Building Worker Power; CUPE Saskatchewan hears from panellists

The delegates gathered in Saskatoon for CUPE Saskatchewan’s convention heard about the importance of political action for union members from three of CUPE’s best. Nathaniel Teed, a CUPE member now serving as NDP MLA, Cara Stelmaschuk, the recording secretary from CUPE 882, and Gina McKay, the President of CUPE Manitoba, shared their experiences and took questions from the floor.

Nathaniel, who is Saskatchewan’s first openly gay MLA, spoke about coming to politics through his labour activism as a CUPE member. He saw Scott Moe and the Sask. Party tearing down the healthcare system that Saskatchewan built, undermining public education, and dismantling the social supports meant to help people get back on their feet, and knew he needed to get involved. His stressed the importance of representation. “When you see yourself in your leaders, you also see yourself in those positions.”

He is proud to stand with CUPE activists and other labour allies fighting back against Scott Moe’s attacks on Queer and Trans children. “It was only possible because of community engagement.” He encouraged the delegates to step up and get more engaged with their local communities, and even run for office. “We need more diverse, progressive, labour friendly union members (in the legislature).”

Cara came to the convention fresh off the front lines in Prince Albert with a message of warning for the delegates; complacency is a danger to our union. Her local, 882 fell prey to this danger in their last round of bargaining, which resulted in an 85-day strike and ongoing labour disputes. This complacency came first from the incorrect assumption that the local would always enjoy the same positive relationship they had previously held with the employer.

The local hadn’t done much in terms of educating and engaging their members ahead of the bargaining process, or even through it, assuming that it would be smooth sailing on calm seas like it used to be. Then the financial conversations started, and reality came knocking. The mayor, a notorious bully, and the new city manager started the financial discussion with a low-ball final offer. They expected Cara and the members of 882, who are mostly women, to settle for crumbs and meekly get back to work. “Nobody expects women to fight back, but women can get mad.”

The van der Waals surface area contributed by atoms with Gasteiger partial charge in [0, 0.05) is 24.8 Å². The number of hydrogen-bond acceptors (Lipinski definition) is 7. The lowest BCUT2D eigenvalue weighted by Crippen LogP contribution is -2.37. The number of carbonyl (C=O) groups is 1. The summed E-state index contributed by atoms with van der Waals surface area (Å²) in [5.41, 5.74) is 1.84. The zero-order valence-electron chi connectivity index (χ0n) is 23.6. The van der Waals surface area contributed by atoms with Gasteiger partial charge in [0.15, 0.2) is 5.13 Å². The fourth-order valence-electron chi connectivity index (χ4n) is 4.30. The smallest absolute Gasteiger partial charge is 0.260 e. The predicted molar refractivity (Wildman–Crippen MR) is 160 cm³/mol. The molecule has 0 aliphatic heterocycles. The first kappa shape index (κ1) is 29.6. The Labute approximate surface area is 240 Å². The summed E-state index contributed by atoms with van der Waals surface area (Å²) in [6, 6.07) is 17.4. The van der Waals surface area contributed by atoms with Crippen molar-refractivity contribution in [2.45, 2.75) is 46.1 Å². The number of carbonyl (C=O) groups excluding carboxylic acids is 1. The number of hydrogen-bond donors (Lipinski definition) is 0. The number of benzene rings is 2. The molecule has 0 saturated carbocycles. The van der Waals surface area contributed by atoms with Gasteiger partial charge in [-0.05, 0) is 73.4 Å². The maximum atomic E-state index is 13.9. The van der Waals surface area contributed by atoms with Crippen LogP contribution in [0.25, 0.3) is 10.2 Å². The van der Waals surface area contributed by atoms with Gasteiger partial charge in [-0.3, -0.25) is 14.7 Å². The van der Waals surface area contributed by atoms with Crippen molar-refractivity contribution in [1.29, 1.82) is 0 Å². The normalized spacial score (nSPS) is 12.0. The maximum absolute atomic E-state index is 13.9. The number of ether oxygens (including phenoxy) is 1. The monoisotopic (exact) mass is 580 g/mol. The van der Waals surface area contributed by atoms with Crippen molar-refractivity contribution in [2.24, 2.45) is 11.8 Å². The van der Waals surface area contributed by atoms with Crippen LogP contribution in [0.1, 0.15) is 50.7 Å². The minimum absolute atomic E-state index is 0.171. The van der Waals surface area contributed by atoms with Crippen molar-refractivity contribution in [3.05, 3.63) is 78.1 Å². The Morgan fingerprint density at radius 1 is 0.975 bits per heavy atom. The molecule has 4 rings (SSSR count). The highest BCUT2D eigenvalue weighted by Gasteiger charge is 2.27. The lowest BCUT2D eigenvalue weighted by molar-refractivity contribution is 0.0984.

Cara and the Prince Albert inside workers won their strike, but it took a lot of work. The City laid off 5 workers immediately after the strike and continue to create a hostile work environment. The lesson, says Cara, is that complicity kills. “Get every member informed, get them giving feedback, before even starting negotiations.”

Gina McKay then spoke, sharing the successful model CUPE Manitoba used to elect Wab Kinew and the Manitoba NDP. Gina detailed the strategy and tactics that saw the NDP sweep away the Conservatives and establish a labour-friendly government in the province. Modeled after the campaign run by CUPE Alberta, the path to victory in Manitoba started with a well focused ad campaign, taking on core issues which got to the heart of Manitobans. They then mobilized their members to volunteer for door knocking and building capacity for local NDP campaigns in their communities.

As the election got closer, they ramped up their presence. The CUPE Votes campaign built a small army of volunteers by educating and training engaged union activists to volunteer with local NDP campaigns. They targeted key ridings, and built relationships with the new prospective MLAs, community groups, and other labour unions. Their efforts yielded a strong, pro labour government, which has already begun advancing pro-union policies, and undoing the damage done by the previous government’s austerity. Gina finished by encouraging CUPE Saskatchewan members to get involved with political action, through CUPE Saskatchewan’s Public Service Voter campaign at:

“I truly believe movement building is organizing our CUPE members with solidarity at the heart.”